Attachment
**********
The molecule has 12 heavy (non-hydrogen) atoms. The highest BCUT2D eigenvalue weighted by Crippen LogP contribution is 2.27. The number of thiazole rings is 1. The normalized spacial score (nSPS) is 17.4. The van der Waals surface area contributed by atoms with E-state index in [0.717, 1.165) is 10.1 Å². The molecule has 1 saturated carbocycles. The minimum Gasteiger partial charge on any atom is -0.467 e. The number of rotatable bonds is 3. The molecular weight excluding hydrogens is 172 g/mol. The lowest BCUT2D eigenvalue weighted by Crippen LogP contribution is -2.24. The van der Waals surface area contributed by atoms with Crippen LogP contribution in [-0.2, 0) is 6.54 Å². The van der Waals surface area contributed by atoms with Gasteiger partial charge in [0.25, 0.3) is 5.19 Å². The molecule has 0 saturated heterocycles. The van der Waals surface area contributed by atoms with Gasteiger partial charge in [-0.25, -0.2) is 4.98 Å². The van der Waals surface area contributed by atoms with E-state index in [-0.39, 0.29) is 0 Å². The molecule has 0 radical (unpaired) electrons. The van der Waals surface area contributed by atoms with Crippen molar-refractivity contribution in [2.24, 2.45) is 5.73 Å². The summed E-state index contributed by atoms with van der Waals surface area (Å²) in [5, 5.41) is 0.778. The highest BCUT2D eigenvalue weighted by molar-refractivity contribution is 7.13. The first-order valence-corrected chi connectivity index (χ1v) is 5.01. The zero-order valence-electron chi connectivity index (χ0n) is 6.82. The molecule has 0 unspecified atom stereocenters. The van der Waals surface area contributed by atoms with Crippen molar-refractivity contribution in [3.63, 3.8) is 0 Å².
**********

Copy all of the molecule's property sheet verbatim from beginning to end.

The molecule has 12 heavy (non-hydrogen) atoms. The highest BCUT2D eigenvalue weighted by Crippen LogP contribution is 2.27. The number of thiazole rings is 1. The normalized spacial score (nSPS) is 17.4. The van der Waals surface area contributed by atoms with E-state index in [0.717, 1.165) is 10.1 Å². The molecule has 1 saturated carbocycles. The minimum Gasteiger partial charge on any atom is -0.467 e. The number of rotatable bonds is 3. The molecular weight excluding hydrogens is 172 g/mol. The lowest BCUT2D eigenvalue weighted by Crippen LogP contribution is -2.24. The van der Waals surface area contributed by atoms with Crippen LogP contribution in [-0.2, 0) is 6.54 Å². The van der Waals surface area contributed by atoms with Gasteiger partial charge in [0.25, 0.3) is 5.19 Å². The molecule has 0 saturated heterocycles. The van der Waals surface area contributed by atoms with Gasteiger partial charge in [-0.25, -0.2) is 4.98 Å². The van der Waals surface area contributed by atoms with E-state index in [-0.39, 0.29) is 0 Å². The molecule has 0 radical (unpaired) electrons. The van der Waals surface area contributed by atoms with Crippen molar-refractivity contribution in [2.24, 2.45) is 5.73 Å². The summed E-state index contributed by atoms with van der Waals surface area (Å²) in [5, 5.41) is 0.778. The highest BCUT2D eigenvalue weighted by molar-refractivity contribution is 7.13. The first-order valence-corrected chi connectivity index (χ1v) is 5.01. The zero-order valence-electron chi connectivity index (χ0n) is 6.82. The molecule has 0 unspecified atom stereocenters. The van der Waals surface area contributed by atoms with Crippen molar-refractivity contribution in [3.63, 3.8) is 0 Å².